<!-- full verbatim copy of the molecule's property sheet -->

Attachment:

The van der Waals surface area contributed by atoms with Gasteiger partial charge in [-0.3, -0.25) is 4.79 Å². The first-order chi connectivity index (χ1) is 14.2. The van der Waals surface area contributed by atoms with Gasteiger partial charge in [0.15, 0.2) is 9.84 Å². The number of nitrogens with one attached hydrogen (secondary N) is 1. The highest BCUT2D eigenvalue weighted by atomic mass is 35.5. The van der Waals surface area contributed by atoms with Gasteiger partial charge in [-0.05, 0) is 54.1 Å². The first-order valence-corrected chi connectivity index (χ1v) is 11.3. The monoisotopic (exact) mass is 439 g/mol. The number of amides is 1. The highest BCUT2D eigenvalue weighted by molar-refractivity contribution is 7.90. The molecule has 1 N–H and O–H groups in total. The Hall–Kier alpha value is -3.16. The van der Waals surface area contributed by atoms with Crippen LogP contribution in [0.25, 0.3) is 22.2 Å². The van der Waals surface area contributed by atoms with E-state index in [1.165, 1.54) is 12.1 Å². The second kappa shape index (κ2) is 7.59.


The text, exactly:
The van der Waals surface area contributed by atoms with Gasteiger partial charge in [-0.3, -0.25) is 4.79 Å². The first-order chi connectivity index (χ1) is 14.2. The van der Waals surface area contributed by atoms with Gasteiger partial charge in [0.15, 0.2) is 9.84 Å². The number of nitrogens with one attached hydrogen (secondary N) is 1. The highest BCUT2D eigenvalue weighted by atomic mass is 35.5. The van der Waals surface area contributed by atoms with Gasteiger partial charge in [-0.05, 0) is 54.1 Å². The first-order valence-corrected chi connectivity index (χ1v) is 11.3. The monoisotopic (exact) mass is 439 g/mol. The number of amides is 1. The highest BCUT2D eigenvalue weighted by molar-refractivity contribution is 7.90. The molecule has 1 N–H and O–H groups in total. The Hall–Kier alpha value is -3.16. The van der Waals surface area contributed by atoms with Crippen LogP contribution in [0.25, 0.3) is 22.2 Å². The van der Waals surface area contributed by atoms with E-state index in [1.165, 1.54) is 12.1 Å². The second kappa shape index (κ2) is 7.59.